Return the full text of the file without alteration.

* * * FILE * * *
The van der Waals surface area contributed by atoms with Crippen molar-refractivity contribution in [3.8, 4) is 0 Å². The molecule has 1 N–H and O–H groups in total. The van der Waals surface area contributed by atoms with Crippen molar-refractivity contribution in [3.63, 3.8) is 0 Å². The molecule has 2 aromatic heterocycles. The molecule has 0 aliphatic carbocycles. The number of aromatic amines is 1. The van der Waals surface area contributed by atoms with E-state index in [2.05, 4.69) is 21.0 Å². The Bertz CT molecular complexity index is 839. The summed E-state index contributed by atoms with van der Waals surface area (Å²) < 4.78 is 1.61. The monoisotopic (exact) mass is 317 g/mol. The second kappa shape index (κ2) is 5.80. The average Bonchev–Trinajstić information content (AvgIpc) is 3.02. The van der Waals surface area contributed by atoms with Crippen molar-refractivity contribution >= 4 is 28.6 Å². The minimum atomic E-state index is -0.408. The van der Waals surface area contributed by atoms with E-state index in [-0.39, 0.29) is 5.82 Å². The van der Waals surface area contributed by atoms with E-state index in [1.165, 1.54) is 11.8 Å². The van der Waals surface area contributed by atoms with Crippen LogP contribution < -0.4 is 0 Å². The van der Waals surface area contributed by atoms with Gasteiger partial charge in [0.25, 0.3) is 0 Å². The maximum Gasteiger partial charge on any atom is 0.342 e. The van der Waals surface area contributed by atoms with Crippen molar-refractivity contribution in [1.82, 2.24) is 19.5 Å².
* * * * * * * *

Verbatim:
The van der Waals surface area contributed by atoms with Crippen molar-refractivity contribution in [3.8, 4) is 0 Å². The molecule has 1 N–H and O–H groups in total. The van der Waals surface area contributed by atoms with Crippen molar-refractivity contribution in [3.63, 3.8) is 0 Å². The molecule has 2 aromatic heterocycles. The molecule has 0 aliphatic carbocycles. The number of aromatic amines is 1. The van der Waals surface area contributed by atoms with E-state index in [2.05, 4.69) is 21.0 Å². The Bertz CT molecular complexity index is 839. The summed E-state index contributed by atoms with van der Waals surface area (Å²) < 4.78 is 1.61. The monoisotopic (exact) mass is 317 g/mol. The second kappa shape index (κ2) is 5.80. The average Bonchev–Trinajstić information content (AvgIpc) is 3.02. The van der Waals surface area contributed by atoms with Crippen molar-refractivity contribution >= 4 is 28.6 Å². The minimum atomic E-state index is -0.408. The van der Waals surface area contributed by atoms with E-state index in [-0.39, 0.29) is 5.82 Å². The van der Waals surface area contributed by atoms with E-state index in [1.165, 1.54) is 11.8 Å². The van der Waals surface area contributed by atoms with Crippen LogP contribution < -0.4 is 0 Å². The van der Waals surface area contributed by atoms with Gasteiger partial charge in [0.25, 0.3) is 0 Å². The maximum Gasteiger partial charge on any atom is 0.342 e. The van der Waals surface area contributed by atoms with Crippen molar-refractivity contribution in [1.82, 2.24) is 19.5 Å².